Carlton County broadband feasibility study: $46-70 million

The Moose Lake Star Gazette reports…

The Broadband Feasibility Study results, funded by Carlton County and the Blandin Foundation found that Carlton County is ranked 66th out of 87 counties in Minnesota broadband access. The ranking focused on broadband access to at least 25 MB download and 3 MB upload.

The report commented, “Carlton County is in a challenging position. With its geographic proximity to the Duluth/Superior area, many businesses and residents find it hard to believe how drastically the level of speeds diminishes within such a short distance from these population centers.” Broadband is, relatively speaking, good along the Interstate 35 corridor and the associated urban areas. Outside the city limits, broadband service suffers in most of the rest of the county where there is a lower population density.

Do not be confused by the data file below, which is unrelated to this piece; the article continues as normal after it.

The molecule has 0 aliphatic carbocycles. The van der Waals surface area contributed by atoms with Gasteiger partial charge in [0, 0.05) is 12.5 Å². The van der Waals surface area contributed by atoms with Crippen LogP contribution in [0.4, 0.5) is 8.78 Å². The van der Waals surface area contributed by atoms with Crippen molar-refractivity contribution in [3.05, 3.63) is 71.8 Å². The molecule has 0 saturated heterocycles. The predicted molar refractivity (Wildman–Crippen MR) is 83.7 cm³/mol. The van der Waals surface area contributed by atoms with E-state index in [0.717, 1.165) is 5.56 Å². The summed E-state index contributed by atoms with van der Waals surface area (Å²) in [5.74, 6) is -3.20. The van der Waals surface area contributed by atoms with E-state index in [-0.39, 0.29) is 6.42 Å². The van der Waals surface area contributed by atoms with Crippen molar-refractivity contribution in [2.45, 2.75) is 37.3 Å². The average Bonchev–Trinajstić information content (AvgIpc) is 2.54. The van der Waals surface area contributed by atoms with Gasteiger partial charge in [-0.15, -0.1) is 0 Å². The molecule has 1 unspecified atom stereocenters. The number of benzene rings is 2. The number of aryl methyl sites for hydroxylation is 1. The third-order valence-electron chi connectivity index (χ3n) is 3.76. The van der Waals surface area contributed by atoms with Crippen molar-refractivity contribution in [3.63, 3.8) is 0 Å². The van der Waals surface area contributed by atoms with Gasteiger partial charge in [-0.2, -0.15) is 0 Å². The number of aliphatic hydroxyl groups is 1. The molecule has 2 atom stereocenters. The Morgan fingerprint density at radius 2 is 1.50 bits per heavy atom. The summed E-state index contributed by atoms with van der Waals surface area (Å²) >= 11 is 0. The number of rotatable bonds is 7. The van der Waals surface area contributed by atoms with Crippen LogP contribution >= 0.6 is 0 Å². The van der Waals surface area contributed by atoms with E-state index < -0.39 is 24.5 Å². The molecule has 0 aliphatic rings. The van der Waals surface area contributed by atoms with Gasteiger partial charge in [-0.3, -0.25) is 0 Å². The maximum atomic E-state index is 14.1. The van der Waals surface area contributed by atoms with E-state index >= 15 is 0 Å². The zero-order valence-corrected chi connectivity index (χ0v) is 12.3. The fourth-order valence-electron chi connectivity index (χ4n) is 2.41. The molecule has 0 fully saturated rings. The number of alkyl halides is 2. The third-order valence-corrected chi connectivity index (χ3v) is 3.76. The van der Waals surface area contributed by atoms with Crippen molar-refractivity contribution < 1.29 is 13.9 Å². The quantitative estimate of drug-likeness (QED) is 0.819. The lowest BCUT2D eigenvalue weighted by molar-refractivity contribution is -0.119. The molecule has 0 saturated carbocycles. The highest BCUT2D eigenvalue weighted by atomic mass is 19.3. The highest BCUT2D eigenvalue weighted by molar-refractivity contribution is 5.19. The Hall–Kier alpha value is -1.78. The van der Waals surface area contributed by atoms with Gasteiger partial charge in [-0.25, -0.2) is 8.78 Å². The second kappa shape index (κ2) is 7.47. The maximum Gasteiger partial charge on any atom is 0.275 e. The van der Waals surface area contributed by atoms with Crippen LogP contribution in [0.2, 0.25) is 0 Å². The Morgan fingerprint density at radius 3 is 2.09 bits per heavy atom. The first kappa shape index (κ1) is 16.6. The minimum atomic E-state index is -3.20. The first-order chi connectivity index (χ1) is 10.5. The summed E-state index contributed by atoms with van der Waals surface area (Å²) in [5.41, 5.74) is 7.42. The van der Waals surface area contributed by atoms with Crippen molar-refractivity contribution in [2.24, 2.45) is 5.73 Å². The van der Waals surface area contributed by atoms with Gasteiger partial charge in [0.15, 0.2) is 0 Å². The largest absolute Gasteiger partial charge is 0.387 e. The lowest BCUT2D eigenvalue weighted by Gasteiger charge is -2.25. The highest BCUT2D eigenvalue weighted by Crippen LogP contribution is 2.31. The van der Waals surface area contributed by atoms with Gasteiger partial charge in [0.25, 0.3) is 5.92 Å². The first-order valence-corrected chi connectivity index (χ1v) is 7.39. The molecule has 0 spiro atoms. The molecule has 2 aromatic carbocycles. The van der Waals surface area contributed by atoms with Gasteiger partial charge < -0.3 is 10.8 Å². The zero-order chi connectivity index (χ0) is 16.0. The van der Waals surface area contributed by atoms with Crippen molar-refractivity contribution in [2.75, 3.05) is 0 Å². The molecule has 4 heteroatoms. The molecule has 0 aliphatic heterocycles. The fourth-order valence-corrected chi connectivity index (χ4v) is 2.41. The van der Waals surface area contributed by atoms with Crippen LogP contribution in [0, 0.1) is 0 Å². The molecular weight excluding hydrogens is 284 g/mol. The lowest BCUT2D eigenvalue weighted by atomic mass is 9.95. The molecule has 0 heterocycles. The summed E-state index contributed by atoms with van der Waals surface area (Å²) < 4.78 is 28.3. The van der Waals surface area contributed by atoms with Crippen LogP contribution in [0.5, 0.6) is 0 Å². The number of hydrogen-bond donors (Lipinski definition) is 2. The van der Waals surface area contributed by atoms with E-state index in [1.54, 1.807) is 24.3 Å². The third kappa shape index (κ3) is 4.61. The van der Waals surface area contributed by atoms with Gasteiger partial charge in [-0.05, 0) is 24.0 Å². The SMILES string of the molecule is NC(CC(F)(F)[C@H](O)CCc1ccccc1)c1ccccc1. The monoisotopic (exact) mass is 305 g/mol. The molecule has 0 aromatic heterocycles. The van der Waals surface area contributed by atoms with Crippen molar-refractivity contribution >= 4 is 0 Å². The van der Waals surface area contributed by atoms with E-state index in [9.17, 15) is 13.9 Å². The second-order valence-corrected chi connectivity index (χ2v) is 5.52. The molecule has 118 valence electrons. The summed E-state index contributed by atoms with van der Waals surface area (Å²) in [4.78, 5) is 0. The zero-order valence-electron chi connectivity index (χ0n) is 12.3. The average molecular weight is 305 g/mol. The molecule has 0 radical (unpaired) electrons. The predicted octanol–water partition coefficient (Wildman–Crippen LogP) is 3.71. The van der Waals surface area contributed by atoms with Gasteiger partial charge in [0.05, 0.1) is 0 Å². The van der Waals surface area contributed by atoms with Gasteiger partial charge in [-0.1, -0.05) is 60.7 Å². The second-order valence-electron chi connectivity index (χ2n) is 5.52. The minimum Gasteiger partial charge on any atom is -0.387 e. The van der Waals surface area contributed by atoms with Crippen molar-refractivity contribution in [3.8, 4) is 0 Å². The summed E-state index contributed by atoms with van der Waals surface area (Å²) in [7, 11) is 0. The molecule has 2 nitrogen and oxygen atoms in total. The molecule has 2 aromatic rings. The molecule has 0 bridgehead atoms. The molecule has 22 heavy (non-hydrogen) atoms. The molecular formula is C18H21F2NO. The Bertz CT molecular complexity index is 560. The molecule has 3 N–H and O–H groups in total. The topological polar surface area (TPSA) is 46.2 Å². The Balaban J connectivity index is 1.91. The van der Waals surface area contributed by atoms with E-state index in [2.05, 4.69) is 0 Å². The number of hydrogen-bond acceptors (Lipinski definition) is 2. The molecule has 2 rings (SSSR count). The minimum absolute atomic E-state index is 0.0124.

CenturyLink and Frontier cover the rural areas and are upgrading their services in some areas with state and federal funding. Existing phone lines provide the broadband access but limit the signal available to 10 MB download and 1 MB upload – not meeting the state goal.

Without a change in technology development, two options are open for broadband service in rural areas. 1) A total rebuild of broadband delivery to every household and business  in the county, urban and rural, would cost about $70 million, of which $40 million would come from federal and state grant funding. 2) A plan to connect all households and businesses in rural areas of the county would cost about $46 million, with a $30 million grant and $13 million organized locally.

This entry was posted in MN by Ann Treacy. Bookmark the permalink.

About Ann Treacy

I have a Master’s Degree in Library and Information Science. I have been interested or involved in providing access to information through the Internet since 1994, when I worked for Minnesota’s first Internet service provider. I am pleased to be a part of the Blandin on Broadband Team. I also work with MN Coalition on Government Information, Minnesota Rural Partners, and the American Society for Information Science and Technology.

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